This is really the incestuous cousin of the above. Some writers are natural scene-setters. They love the build up. They love description – and they are very good at it. That’s grand and most definitely has its place but it cannot be a substitute for telling the story, or a delaying tactic for ‘getting on with it’.
‘Cut to the chase’ is one of my most overused pleas. The trick is to understand what’s important and what isn’t. Nine times out of ten, less is more. This particularly applies to the writer who ‘overwrites’ or ‘covers old ground’.
More often than not, this will occur around the halfway mark and it usually signifies that the plot is in trouble and the author has run out of steam. As a basic rule, if the reader is made aware, for example, that great aunt Ida is a bit of a cow, there is no need to remind the reader at any and every opportunity. We get it.
Aside from resisting the urge to bash the reader over the head with something already well established in the text, there is a very good reason for heeding this advice. Superfluous exposition has a deadly effect on pace and tension. Before you know it, the reader will be thinking about what’s for dinner and whether there’s time to nip to the gym. A good way to avoid the story running into ‘snooze time’ is to read it aloud. If you start to flag after a chapter or two, the reader stands no chance.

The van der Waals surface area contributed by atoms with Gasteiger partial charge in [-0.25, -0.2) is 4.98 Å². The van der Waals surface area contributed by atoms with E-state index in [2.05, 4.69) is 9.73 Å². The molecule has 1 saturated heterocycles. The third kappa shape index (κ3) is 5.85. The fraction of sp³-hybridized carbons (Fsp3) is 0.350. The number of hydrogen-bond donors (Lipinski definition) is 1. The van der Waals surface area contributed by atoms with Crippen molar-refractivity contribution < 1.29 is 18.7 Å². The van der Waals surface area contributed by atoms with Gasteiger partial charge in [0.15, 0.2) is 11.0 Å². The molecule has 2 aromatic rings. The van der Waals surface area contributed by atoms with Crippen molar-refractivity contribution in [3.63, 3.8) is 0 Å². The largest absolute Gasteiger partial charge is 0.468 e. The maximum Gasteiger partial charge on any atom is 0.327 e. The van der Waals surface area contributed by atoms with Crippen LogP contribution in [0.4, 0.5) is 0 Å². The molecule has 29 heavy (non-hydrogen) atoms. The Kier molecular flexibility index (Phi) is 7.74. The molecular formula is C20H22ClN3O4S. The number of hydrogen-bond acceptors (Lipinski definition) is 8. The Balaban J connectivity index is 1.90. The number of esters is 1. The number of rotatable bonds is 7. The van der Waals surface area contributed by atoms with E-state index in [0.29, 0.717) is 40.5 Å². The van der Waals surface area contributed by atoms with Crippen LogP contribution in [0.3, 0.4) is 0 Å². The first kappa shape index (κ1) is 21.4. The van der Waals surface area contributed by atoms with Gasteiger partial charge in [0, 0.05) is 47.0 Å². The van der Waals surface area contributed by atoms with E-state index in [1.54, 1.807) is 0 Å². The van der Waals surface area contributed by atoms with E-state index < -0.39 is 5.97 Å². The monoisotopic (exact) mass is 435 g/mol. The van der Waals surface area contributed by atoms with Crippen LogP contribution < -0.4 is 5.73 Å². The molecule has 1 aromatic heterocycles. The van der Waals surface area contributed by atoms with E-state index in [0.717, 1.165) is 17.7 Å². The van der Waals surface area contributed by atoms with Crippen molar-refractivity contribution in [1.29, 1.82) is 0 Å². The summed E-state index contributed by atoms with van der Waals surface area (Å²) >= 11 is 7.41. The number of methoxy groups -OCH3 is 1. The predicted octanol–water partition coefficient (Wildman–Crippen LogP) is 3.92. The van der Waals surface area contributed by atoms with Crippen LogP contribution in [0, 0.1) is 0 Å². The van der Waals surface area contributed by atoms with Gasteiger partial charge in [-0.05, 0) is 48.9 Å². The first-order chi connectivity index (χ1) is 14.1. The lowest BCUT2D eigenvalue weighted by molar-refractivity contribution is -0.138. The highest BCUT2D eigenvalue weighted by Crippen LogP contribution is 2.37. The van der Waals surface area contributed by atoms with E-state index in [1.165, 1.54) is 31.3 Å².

5: Avoid dreams, memories, recollections and flashbacks
Unless applied with exceptional skill to ‘turn’ a scene, in which case they can be used for dramatic effect, these are instant pace-slowers. For some reason writers can be quite taken with dream sequences and recollections. Perhaps it’s the freedom to go ‘off piste.’ Scenic detours, like these, may well work in other genres, but in thrillers, when focus is a key issue, they can overshoot their intended destination. Not only do they interfere with strong narrative drive in what must be a fast moving plot line, they puncture tension.
As mentioned, there is an exception to the ‘rule’. A flashback or recollection might emerge during the last third of a novel when a character suddenly remembers something that has a bearing on current events. If used within the climactic scene, they can be used to stunning effect because they throw an original and illuminating light on the denouement. It’s a cliché but, for example, if good guy comes face to face with bad guy, and is about to kill him in self-defence, the good guy might recollect to playing with his (missing) brother as a kid, and recognise the birthmark on his arm.
The effect on the reader should be an emotional one, i.e., ‘Blimey, didn’t see that one coming.’
6: Collect two types of research: ‘Nuts and bolts’ and emotional
Both are essential for authenticity and quite distinct from each other. ‘Nuts and bolts’ might be research into police procedure, forensics or ballistics, and all the permutations in between. Imagination will only carry you so far.